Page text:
Waterfowl hunting at Magee Marsh off limits during restoration project

With application deadline for once-a-year special hunts in select Ohio state-managed and -owned lands fast approaching, waterfowl hunters may be wondering why always popular Magee Marsh is not on the list.

According to information from Ohio’s Division of Wildlife, it’s a case of yellow barrels. Well, not actually barrels, but the marsh will be closed to hunting for a few months this fall because of an extensive restoration project and enhancement project that will improve the property by improving the main water supply and feeder canal.

During the project water levels will be greatly reduced. The result will be the ability to better manage the water levels throughout the expansive marsh, a labyrinth of wetlands.

Magee Marsh borders Lake Erie and was originally drained for private agriculture and trapping purposes but is now flooded to provide a unique and valuable state-owned wetland habitat.

Charges

One of several Ohio hunting guides has recently pleaded guilty to three wildlife violations and one charge of false claims against a wildlife officer. According to ODNR’s Division of Wildlife, Aaron Shields, owner of True Trophy Outfitters in western Ohio, was sentenced in Bellefontaine Municipal Court to 60 days in jail and fined $1,000 with all but five days of the jail sentence suspended.

Shields also lost his hunting license for two years and had other restrictions placed on him. Two of the charges against him had to do with his record keeping as a deer propagator.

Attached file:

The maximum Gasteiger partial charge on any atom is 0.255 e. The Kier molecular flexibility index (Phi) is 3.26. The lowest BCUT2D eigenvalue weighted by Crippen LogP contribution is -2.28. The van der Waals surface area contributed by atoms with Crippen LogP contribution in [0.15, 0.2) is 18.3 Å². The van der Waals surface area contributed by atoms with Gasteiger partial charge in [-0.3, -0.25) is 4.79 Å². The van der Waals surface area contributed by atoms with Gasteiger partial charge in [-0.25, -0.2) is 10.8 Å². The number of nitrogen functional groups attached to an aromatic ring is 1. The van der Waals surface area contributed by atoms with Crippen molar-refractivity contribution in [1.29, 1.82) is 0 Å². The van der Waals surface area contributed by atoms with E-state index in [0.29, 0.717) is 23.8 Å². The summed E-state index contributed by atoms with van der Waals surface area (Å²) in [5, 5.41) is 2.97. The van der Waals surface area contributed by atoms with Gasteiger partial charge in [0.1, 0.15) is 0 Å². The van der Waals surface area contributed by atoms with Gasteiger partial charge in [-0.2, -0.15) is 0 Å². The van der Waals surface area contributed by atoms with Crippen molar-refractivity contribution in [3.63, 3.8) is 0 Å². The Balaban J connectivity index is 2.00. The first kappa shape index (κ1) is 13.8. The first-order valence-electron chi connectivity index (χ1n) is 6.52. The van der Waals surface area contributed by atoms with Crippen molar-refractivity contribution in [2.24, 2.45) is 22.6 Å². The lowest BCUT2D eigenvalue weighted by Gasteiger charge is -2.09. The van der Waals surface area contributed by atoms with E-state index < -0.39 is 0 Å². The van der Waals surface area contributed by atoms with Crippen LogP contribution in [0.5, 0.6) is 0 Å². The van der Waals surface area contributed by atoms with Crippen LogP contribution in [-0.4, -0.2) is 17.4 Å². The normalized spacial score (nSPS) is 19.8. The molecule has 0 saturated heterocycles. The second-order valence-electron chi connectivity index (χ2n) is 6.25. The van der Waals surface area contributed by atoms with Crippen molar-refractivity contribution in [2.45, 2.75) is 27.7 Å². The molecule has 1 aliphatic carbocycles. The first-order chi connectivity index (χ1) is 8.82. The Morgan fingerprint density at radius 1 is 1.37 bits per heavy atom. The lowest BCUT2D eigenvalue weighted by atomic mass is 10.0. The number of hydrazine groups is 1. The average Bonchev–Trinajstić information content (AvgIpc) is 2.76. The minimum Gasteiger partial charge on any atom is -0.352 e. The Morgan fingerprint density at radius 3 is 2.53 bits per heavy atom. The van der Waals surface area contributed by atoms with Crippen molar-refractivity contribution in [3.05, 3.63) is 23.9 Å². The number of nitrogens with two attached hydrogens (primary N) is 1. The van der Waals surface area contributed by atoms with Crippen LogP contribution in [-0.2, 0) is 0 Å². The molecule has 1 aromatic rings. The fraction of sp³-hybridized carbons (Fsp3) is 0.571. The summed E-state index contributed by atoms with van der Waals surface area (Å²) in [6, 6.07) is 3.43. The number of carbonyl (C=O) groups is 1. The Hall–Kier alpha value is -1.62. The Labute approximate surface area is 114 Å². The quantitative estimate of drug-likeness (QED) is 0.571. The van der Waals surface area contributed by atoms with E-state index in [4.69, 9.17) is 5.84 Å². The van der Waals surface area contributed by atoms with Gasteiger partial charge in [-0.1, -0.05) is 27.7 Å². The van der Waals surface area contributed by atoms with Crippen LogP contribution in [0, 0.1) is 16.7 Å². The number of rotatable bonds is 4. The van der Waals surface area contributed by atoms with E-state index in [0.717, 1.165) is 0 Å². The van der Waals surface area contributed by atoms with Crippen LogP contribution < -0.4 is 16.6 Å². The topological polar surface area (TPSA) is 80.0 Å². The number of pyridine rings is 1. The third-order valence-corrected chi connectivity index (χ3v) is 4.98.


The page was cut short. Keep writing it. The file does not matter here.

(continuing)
Ohio now has several outfitters and guides operating throughout the state. State licensing and the development of guidelines for guided deer hunting operations has been discussed at various levels in the past but I am unaware of any further action to minor them.

Free workshop

For teachers and non-formal educators who want to teach real wildlife-related concepts there will be a free workshop Aug. 16 at Boardman Park near Youngstown, Ohio. The workshop will provide participants age-appropriate materials on field-tested activities for students and guidebooks titled Growing Up Wild and Project Wild, depending on grade level.

All activities are correlated to Ohio’s K-12 science and social studies academic contend standards. The workshop is free but registration is required.

As a retired educator and current school board member I strongly recommend this workshop and the addition of “real” hands-on educational activities for students of all ages. I suggest that any school district Local Professional Development committee approve such a workshop as continuing education.

Call Jamie Graham at 330-245-3020 for information.

About the Author

Mike Tontimonia has been writing weekly columns and magazine features about the outdoors for over 25 years, a career that continues to hold the same excitement for him as it did at the beginning. Mike is a retired educator, a licensed auctioneer, and marketing consultant. He lives in Ravenna, Ohio and enjoys spending time at his Carroll County cabin. Mike has hunted and fished in several states and Canada from the Carolinas to Alaska and from Idaho to Delaware. His readers have often commented that the stories about his adventures are about as close to being there as possible. He is past president of the Outdoor Writers of Ohio and a member of the Outdoor Writers Association of America. Mike is also very involved in his community as a school board member and a Rotarian. More Stories by Mike Tontimonia

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